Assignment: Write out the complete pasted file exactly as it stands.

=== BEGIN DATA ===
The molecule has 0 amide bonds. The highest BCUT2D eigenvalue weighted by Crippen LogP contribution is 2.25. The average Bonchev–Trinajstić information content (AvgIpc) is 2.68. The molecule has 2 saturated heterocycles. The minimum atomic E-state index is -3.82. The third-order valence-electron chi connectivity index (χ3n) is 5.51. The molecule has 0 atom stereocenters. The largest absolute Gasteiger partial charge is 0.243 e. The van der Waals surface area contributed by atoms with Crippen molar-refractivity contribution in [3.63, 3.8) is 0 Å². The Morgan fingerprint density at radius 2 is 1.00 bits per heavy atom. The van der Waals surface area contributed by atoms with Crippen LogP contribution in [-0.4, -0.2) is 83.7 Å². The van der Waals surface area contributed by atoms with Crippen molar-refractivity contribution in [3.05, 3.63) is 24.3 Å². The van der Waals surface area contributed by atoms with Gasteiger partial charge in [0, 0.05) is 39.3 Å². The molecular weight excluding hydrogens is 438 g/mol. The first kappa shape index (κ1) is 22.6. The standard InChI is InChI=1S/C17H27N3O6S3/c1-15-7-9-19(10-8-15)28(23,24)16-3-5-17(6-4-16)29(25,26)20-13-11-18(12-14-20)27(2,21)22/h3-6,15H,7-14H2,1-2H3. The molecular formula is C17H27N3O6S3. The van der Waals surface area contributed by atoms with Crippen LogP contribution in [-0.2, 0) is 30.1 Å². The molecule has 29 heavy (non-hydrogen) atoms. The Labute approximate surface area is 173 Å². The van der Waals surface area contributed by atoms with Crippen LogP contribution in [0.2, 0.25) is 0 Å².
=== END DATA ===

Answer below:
The molecule has 0 amide bonds. The highest BCUT2D eigenvalue weighted by Crippen LogP contribution is 2.25. The average Bonchev–Trinajstić information content (AvgIpc) is 2.68. The molecule has 2 saturated heterocycles. The minimum atomic E-state index is -3.82. The third-order valence-electron chi connectivity index (χ3n) is 5.51. The molecule has 0 atom stereocenters. The largest absolute Gasteiger partial charge is 0.243 e. The van der Waals surface area contributed by atoms with Crippen molar-refractivity contribution in [3.63, 3.8) is 0 Å². The Morgan fingerprint density at radius 2 is 1.00 bits per heavy atom. The van der Waals surface area contributed by atoms with Crippen LogP contribution in [-0.4, -0.2) is 83.7 Å². The van der Waals surface area contributed by atoms with Crippen molar-refractivity contribution in [3.05, 3.63) is 24.3 Å². The van der Waals surface area contributed by atoms with Gasteiger partial charge in [0, 0.05) is 39.3 Å². The molecular weight excluding hydrogens is 438 g/mol. The first kappa shape index (κ1) is 22.6. The standard InChI is InChI=1S/C17H27N3O6S3/c1-15-7-9-19(10-8-15)28(23,24)16-3-5-17(6-4-16)29(25,26)20-13-11-18(12-14-20)27(2,21)22/h3-6,15H,7-14H2,1-2H3. The molecular formula is C17H27N3O6S3. The van der Waals surface area contributed by atoms with Crippen LogP contribution in [-0.2, 0) is 30.1 Å². The molecule has 29 heavy (non-hydrogen) atoms. The Labute approximate surface area is 173 Å². The van der Waals surface area contributed by atoms with Crippen LogP contribution in [0.2, 0.25) is 0 Å².